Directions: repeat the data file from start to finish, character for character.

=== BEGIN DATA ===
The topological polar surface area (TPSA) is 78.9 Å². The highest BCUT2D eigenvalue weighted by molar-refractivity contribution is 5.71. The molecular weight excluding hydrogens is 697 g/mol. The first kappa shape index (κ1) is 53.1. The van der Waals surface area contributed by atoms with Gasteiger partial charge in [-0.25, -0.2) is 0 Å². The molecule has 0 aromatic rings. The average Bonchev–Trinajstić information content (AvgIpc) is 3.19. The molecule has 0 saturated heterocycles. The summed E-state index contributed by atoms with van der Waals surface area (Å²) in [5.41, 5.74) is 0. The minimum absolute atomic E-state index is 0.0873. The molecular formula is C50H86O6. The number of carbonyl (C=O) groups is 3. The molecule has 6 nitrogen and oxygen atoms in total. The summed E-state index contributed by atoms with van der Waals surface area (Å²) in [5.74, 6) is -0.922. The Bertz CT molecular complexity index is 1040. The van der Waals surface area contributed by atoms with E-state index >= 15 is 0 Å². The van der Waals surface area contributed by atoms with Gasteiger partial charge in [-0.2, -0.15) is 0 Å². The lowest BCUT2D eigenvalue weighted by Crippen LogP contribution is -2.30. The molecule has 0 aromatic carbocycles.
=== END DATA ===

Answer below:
The topological polar surface area (TPSA) is 78.9 Å². The highest BCUT2D eigenvalue weighted by molar-refractivity contribution is 5.71. The molecular weight excluding hydrogens is 697 g/mol. The first kappa shape index (κ1) is 53.1. The van der Waals surface area contributed by atoms with Gasteiger partial charge in [-0.25, -0.2) is 0 Å². The molecule has 0 aromatic rings. The average Bonchev–Trinajstić information content (AvgIpc) is 3.19. The molecule has 0 saturated heterocycles. The summed E-state index contributed by atoms with van der Waals surface area (Å²) in [5.41, 5.74) is 0. The minimum absolute atomic E-state index is 0.0873. The molecular formula is C50H86O6. The number of carbonyl (C=O) groups is 3. The molecule has 6 nitrogen and oxygen atoms in total. The summed E-state index contributed by atoms with van der Waals surface area (Å²) in [5.74, 6) is -0.922. The Bertz CT molecular complexity index is 1040. The van der Waals surface area contributed by atoms with E-state index >= 15 is 0 Å². The van der Waals surface area contributed by atoms with Gasteiger partial charge in [-0.2, -0.15) is 0 Å². The lowest BCUT2D eigenvalue weighted by Crippen LogP contribution is -2.30. The molecule has 0 aromatic carbocycles.